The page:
College of Computing News

Researchers Create Database for News Quality

In this era of “fake news,” it is often the responsibility of the reader to determine what is accurate. Yet a new data project puts the onus back on the industry.

News Quality Aggregator (NewsQA) is a database for news veracity. The database aims to enable media and technology stakeholders to see what factors create high-quality journalism while also preserving freedom of expression and ensuring journalism continues to be economically viable.

The work is showcased in the paper Misinformation Needs a Data Community: the NewsQA project, for which School of Computer Science Professor Ellen Zegura and Hacks/Hackers - Credibility Coalition’s Connie Moon Sehat won the Computing Research Association’s Best Overall Paper award in a CS for Social Good competition for their paper. The award includes a $10,000 grant from Schmidt Futures, a computing for good venture facility.

“The effort to create the database, and a community around it, is an effort to contribute to understanding and addressing this misinformation problem at scale,” said Sehat.

The Project’s Goals

Working with the Craig Newmark Graduate School of Journalism at City University of New York, the project has three objectives:

  • Creating a database to determine the extent of the problem. From this data, it would be easier to see patterns of information (or “signals”), such as inflammatory language, award-winning reporting. and fact-checked stories.
  • Starting a collaborative discussion on characteristics of quality news and the role of freedom of expression with different communities.
  • Inviting all stakeholders, including readers, journalists, and technological platforms, to the discussion in order to build solutions.

NewsQA Progress

NewsQA currently has identified about 90 signals from more than 12,500 U.S.-based news and information sites that are being reviewed by advisors to the project. Signals include everything from internet traffic data to self-reported journalist correction policies.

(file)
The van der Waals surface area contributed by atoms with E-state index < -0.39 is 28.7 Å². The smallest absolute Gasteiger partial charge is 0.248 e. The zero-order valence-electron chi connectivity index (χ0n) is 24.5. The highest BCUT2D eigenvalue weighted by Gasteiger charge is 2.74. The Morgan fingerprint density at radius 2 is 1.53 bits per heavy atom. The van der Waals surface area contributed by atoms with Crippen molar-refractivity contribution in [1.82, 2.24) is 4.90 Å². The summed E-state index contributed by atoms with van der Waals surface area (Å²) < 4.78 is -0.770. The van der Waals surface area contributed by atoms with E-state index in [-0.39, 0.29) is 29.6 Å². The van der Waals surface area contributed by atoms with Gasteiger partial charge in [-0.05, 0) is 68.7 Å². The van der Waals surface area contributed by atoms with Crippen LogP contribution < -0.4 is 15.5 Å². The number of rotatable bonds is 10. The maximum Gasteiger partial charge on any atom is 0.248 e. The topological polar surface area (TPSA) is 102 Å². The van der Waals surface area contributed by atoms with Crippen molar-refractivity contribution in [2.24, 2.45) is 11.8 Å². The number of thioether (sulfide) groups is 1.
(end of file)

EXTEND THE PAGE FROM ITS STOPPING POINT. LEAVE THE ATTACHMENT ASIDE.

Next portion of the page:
Key to the project is a strong group of advisors and stakeholders who represent all areas of media generation and consumption, and that can provide data. NewsQA’s advising group includes researchers from technological platforms, private artificial intelligence companies, non-profit organizations, and advertisers, such as members from the Facebook Journalism Project, Google Research, and Alphabet Jigsaw.

NewsQA is also establishing partnerships with news misinformation organizations such as Duke University  Reporters’ Lab and ClaimReview, TED’s civic initiative, First Draft News, and more.

The goal of the project is to grow the database and the stakeholders participating in it. The researchers plan for NewsQA to scale across languages, countries, and topics, and to grow their community of users, researchers, and advisors.

Ultimately NewsQA aims to preserve freedom of expression while ensuring news is accurate across the internet. The database will show how misinformation enters the news cycle and how it can be mitigated, which will help focus research efforts and inform how media platforms design sites and algorithms. This affects everyone in the news ecosystem, from journalists who want to see their reporting prioritized to consumers who value fair news. 

“Democracies need a shared set of facts around which to have constructive conversation,” Sehat said. “Disagreement and conflict are absolutely a part of this, but we need to have confidence in basic narratives and our ability to describe reality, and our technologies should try to support this.”